While promiscuity has historically been frowned upon in many societies, in the microbial world, it is essential for survival. The idea that bacteria swap genetic material between themselves was first described in the late 1920s and was dubbed horizontal gene transfer (HGT). Though an abundance of research has elucidated the molecular mechanisms for this transfer of genetic information, only recently have researchers discovered that bacteria in the human body are sharing genes with one another at a higher rate than is typically seen in nature. More interestingly, these genes appear to be traveling—independent of their microbial hosts—from one part of the body to another.

These new findings are part of a novel molecular data-mining method employed by investigators at the University of Illinois and the University of Islamabad. This computationally challenging method allowed the researchers to identify instances of horizontal gene transfer, the direct transfer of genes between organisms outside of sexual or asexual reproduction. Findings from the new study were published today in Scientific Reports through an article titled “Horizontal gene transfer in human-associated microorganisms inferred by phylogenetic reconstruction and reconciliation.”

“Horizontal gene transfer is a major force of exchange of genetic information on Earth,” explains study author Gustavo Caetano-Anollés, PhD, a professor at the University of Illinois. “These exchanges allow microorganisms to adapt and thrive, but they are likely also important for human health. There are some bacteria that cannot live outside our bodies and some without which we cannot live.”

“A better understanding of this phenomenon also will have significant public health value, since the emergence of multidrug-resistant pathogens as a result of the horizontal spread of antibiotic-resistant genes has become a global concern,” states senior study investigator Arshan Nasir, PhD, of COMSATS University Islamabad, and who is currently a distinguished fellow at the Los Alamos National Laboratory in New Mexico.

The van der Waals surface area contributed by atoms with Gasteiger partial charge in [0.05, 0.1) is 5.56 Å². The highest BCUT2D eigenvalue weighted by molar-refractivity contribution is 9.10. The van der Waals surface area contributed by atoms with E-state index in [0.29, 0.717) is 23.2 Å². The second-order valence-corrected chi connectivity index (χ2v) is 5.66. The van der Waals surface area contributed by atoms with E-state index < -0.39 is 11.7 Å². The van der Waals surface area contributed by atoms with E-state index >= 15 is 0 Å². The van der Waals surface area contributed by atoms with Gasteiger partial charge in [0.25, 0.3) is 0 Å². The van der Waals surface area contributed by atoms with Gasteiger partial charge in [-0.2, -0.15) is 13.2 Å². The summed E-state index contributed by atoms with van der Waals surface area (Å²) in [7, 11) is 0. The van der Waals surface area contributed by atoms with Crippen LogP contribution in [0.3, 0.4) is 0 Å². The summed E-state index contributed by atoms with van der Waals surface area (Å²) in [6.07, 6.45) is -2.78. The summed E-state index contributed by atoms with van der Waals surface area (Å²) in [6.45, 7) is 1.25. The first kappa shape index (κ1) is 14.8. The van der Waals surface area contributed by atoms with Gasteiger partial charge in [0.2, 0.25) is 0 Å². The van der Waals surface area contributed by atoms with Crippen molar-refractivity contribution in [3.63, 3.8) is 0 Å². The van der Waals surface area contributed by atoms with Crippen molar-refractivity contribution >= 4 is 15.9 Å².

For the new analysis, the scientists used genomic information to build tens of thousands of “family trees” of bacteria that colonize the human body. Reconciling those with trees of microbial genes allowed the team to tease out which genes had been inherited and which were the result of horizontal gene transfer.

“Most current methods for determining horizontal gene transfer compare DNA features or statistical similarity between genomes to identify foreign genes,” Nasir says. “This works fairly well for relatively recent gene transfers, but often fails to identify transfer events that occurred millions or billions of years ago.”

While more labor-intensive, the new approach enabled the team to overcome this barrier.

“We studied human-associated microorganisms since they are known to be key players in maintaining human health and metabolism,” Nasir says. “We calculated gene-transfer rates and direction—who transferred what to whom—for more than 1,000 reference bacterial genomes sampled by the National Institutes of Health Human Microbiome Project.”

The researchers sampled bacteria from six human body sites: the gut, skin, oral cavity, blood, urogenital tract, and airways. Amazingly, the research team found evidence to support earlier findings that human-associated bacteria are quite promiscuous with their genes.

“The horizontal exchange between microbes in our bodies is about 30% higher than what you’ll find on the rest of the planet,” he says. “This implies that our bodies provide a niche that is unique and facilitates innovation at the microbe level.”

About 40% of gene swapping occurred among bacteria living in the same body sites. The other 60% involved gene sharing among bacteria in different tissues, for example between organisms in the gut and in blood.

In all cases, gene transfer was most common among closely related organisms, regardless of whether they occupied the same or different bodily tissues. In fact, the researchers report, gene sharing among organisms in different body sites occurred at a higher rate than gene sharing among distantly related bacteria living at the same sites.

“Some of these could be very old gene transfer events that happened before the microbes colonized the human body,” Nasir concludes. “It also could be that some bacteria colonize different human body sites at different time points in an individual’s lifespan. The others could be the result of the transfer of bacterial DNA from one site to another, perhaps through the blood. We need further experimental evidence to test this tantalizing possibility.”

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